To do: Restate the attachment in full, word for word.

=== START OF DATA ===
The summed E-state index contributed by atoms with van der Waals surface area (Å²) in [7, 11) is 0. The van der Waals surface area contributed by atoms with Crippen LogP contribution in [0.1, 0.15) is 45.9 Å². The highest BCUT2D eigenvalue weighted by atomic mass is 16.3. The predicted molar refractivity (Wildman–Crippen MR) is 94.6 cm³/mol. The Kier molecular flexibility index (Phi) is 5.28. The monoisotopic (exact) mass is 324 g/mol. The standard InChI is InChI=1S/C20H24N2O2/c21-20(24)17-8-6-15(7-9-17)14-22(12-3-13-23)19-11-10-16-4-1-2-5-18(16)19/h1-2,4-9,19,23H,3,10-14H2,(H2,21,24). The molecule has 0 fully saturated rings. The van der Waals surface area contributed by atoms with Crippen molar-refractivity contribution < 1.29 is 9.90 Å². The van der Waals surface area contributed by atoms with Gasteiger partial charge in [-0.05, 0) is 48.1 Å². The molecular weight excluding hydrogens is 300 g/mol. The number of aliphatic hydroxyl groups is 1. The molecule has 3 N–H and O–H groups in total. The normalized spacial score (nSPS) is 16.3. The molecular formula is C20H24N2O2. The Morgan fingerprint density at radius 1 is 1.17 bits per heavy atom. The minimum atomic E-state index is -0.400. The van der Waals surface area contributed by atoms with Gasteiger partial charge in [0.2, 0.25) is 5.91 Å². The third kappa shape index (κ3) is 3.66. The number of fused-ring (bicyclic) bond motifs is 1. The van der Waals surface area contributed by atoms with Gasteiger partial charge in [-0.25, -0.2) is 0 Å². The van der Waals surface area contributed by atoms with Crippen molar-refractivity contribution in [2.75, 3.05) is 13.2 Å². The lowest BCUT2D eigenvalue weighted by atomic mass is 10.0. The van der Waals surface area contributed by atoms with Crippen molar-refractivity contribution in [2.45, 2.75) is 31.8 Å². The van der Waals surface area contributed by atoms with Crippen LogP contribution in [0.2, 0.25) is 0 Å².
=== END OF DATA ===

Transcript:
The summed E-state index contributed by atoms with van der Waals surface area (Å²) in [7, 11) is 0. The van der Waals surface area contributed by atoms with Crippen LogP contribution in [0.1, 0.15) is 45.9 Å². The highest BCUT2D eigenvalue weighted by atomic mass is 16.3. The predicted molar refractivity (Wildman–Crippen MR) is 94.6 cm³/mol. The Kier molecular flexibility index (Phi) is 5.28. The monoisotopic (exact) mass is 324 g/mol. The standard InChI is InChI=1S/C20H24N2O2/c21-20(24)17-8-6-15(7-9-17)14-22(12-3-13-23)19-11-10-16-4-1-2-5-18(16)19/h1-2,4-9,19,23H,3,10-14H2,(H2,21,24). The molecule has 0 fully saturated rings. The van der Waals surface area contributed by atoms with Crippen molar-refractivity contribution < 1.29 is 9.90 Å². The van der Waals surface area contributed by atoms with Gasteiger partial charge in [-0.05, 0) is 48.1 Å². The molecular weight excluding hydrogens is 300 g/mol. The number of aliphatic hydroxyl groups is 1. The molecule has 3 N–H and O–H groups in total. The normalized spacial score (nSPS) is 16.3. The molecular formula is C20H24N2O2. The Morgan fingerprint density at radius 1 is 1.17 bits per heavy atom. The minimum atomic E-state index is -0.400. The van der Waals surface area contributed by atoms with Gasteiger partial charge in [0.2, 0.25) is 5.91 Å². The third kappa shape index (κ3) is 3.66. The number of fused-ring (bicyclic) bond motifs is 1. The van der Waals surface area contributed by atoms with Gasteiger partial charge in [-0.25, -0.2) is 0 Å². The van der Waals surface area contributed by atoms with Crippen molar-refractivity contribution in [2.75, 3.05) is 13.2 Å². The lowest BCUT2D eigenvalue weighted by atomic mass is 10.0. The van der Waals surface area contributed by atoms with Crippen molar-refractivity contribution in [2.45, 2.75) is 31.8 Å². The van der Waals surface area contributed by atoms with Crippen LogP contribution in [0.2, 0.25) is 0 Å².